"It's one of those stories that is fairly simple to relate, and yet which has numerous unresolved aspects which can easily lead people down the rabbit holes," he said. "And some people love going down them. It also has pretty powerful historical significance. And there is always more to learn. So, in the sense that it becomes a feverish interest, there really is no known cure!"

The finding of the wrecks has only added to the fever, he said. "Knowing the location of the ships is an extraordinary leap forward, and each season will bring a steady trickle of additional artifacts and finds. It may be possible to determine whether one or both vessels had been under sail, or we may find written documents that indicate this. What we need most of all is a timeline, so any dated materials will help fill in the vast blank in the story that begins with the initial abandonment of the ships. I know it's also one of the underwater archaeologists' goals to get a picture of life aboard ship, and bring a personal connection, when possible, to individual sailors and officers."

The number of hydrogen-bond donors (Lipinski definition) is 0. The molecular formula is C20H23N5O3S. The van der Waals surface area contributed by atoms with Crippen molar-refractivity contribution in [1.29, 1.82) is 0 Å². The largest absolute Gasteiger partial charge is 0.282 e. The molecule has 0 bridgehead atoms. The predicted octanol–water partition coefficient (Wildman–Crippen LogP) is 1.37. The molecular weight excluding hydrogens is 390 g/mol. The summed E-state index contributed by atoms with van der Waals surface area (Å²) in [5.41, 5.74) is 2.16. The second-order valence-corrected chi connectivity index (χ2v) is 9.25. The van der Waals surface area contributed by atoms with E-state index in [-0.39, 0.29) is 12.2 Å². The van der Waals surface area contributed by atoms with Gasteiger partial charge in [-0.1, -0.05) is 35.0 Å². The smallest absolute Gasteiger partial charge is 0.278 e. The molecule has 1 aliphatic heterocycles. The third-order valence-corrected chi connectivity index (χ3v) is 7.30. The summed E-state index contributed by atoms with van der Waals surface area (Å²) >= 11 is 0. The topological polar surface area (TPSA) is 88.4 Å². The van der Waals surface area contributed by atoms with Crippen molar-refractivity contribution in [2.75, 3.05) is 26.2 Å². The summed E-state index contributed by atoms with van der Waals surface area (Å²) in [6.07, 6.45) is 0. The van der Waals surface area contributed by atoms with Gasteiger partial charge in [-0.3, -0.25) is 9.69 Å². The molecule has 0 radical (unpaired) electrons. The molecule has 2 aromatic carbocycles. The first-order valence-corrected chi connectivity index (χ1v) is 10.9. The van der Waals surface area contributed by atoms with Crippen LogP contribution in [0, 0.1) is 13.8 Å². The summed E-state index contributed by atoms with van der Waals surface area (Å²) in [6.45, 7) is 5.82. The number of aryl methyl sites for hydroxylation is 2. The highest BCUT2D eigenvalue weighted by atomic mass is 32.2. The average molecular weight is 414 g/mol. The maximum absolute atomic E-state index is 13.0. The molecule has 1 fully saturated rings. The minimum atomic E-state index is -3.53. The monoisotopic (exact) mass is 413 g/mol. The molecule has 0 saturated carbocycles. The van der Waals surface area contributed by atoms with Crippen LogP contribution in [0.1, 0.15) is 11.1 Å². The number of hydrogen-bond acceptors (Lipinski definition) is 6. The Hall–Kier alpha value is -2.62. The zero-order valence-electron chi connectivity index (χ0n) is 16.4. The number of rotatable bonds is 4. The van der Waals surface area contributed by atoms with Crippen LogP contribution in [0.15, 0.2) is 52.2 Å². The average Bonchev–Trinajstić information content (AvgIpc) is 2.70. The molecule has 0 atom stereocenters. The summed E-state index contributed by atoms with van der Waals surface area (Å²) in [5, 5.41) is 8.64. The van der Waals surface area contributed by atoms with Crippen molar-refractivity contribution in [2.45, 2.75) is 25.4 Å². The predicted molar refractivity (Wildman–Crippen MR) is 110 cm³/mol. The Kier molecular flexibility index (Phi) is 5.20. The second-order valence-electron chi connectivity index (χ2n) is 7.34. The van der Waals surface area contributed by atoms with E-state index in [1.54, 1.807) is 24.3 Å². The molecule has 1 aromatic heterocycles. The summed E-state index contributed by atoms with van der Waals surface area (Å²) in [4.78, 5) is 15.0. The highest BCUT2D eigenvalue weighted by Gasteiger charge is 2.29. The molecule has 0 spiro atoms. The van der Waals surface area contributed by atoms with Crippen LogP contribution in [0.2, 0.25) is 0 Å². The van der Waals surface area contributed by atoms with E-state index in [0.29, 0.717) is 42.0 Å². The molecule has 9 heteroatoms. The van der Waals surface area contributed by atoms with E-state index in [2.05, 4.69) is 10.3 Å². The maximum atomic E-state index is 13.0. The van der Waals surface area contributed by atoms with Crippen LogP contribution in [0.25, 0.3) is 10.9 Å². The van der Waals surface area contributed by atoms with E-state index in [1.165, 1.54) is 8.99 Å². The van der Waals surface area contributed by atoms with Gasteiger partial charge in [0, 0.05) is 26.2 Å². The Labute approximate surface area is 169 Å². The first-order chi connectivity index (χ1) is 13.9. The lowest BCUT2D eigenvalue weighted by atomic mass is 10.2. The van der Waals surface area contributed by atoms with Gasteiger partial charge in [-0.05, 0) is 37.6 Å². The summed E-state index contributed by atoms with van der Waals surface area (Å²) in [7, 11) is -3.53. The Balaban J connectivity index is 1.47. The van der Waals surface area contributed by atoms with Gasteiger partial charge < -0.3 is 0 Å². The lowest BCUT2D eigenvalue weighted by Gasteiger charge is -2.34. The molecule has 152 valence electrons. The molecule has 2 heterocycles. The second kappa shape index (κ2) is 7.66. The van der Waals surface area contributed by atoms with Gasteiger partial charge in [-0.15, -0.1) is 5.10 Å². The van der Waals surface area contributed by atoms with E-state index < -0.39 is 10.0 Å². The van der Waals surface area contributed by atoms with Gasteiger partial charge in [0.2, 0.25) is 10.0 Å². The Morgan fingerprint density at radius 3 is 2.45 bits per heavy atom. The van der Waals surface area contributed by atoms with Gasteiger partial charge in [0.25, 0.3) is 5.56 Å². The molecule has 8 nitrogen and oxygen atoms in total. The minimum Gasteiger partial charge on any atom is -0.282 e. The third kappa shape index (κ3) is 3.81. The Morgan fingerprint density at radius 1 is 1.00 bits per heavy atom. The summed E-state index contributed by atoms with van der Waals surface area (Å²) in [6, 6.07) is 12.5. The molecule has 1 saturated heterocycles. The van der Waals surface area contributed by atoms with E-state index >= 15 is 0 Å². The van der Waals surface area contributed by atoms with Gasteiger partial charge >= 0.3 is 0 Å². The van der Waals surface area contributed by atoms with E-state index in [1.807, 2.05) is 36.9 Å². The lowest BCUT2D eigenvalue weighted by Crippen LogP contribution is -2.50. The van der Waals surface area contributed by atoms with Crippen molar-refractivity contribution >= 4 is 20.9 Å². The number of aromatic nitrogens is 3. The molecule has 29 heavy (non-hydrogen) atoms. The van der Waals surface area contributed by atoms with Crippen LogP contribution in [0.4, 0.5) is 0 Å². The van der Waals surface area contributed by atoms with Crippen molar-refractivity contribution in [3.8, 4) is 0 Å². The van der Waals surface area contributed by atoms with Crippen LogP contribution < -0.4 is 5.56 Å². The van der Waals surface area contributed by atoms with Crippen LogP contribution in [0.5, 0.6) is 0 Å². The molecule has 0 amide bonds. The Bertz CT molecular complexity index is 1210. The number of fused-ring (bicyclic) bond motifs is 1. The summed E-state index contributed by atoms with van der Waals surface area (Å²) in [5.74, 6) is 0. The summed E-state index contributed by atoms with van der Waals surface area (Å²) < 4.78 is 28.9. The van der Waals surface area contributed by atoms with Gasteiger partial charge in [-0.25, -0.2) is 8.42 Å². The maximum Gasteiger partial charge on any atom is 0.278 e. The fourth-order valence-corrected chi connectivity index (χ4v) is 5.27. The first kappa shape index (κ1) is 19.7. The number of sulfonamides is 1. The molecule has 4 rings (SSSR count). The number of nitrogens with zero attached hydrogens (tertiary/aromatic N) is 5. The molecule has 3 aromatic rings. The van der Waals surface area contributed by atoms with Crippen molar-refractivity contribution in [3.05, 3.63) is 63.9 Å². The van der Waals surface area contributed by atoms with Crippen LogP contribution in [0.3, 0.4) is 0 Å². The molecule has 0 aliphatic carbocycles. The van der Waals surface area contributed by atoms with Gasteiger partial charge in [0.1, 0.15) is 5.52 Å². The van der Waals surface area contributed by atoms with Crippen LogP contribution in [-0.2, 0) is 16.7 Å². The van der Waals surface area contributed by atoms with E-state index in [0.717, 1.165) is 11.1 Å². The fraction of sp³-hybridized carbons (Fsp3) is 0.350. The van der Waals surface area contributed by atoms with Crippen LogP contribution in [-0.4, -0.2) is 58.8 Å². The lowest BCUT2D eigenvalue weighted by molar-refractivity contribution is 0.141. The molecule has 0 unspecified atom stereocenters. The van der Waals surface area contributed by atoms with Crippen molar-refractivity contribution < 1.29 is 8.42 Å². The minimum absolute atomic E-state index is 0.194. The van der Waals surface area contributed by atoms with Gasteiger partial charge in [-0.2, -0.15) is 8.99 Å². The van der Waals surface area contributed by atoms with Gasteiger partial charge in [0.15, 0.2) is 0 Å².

Ryan Kenny, associate director, exhibitions at the Anchorage Museum stands near the first artifact to be raised from the HMS Erebus was this bronze bell on display in the Death in the Ice: The Mystery of the Franklin Expedition exhibit on Thursday, June 6, 2019. (Bill Roth / ADN)

Meanwhile, Potter will continue to share his enthusiasm for the story through various means. including this weekend’s symposium, his website and his personal blog (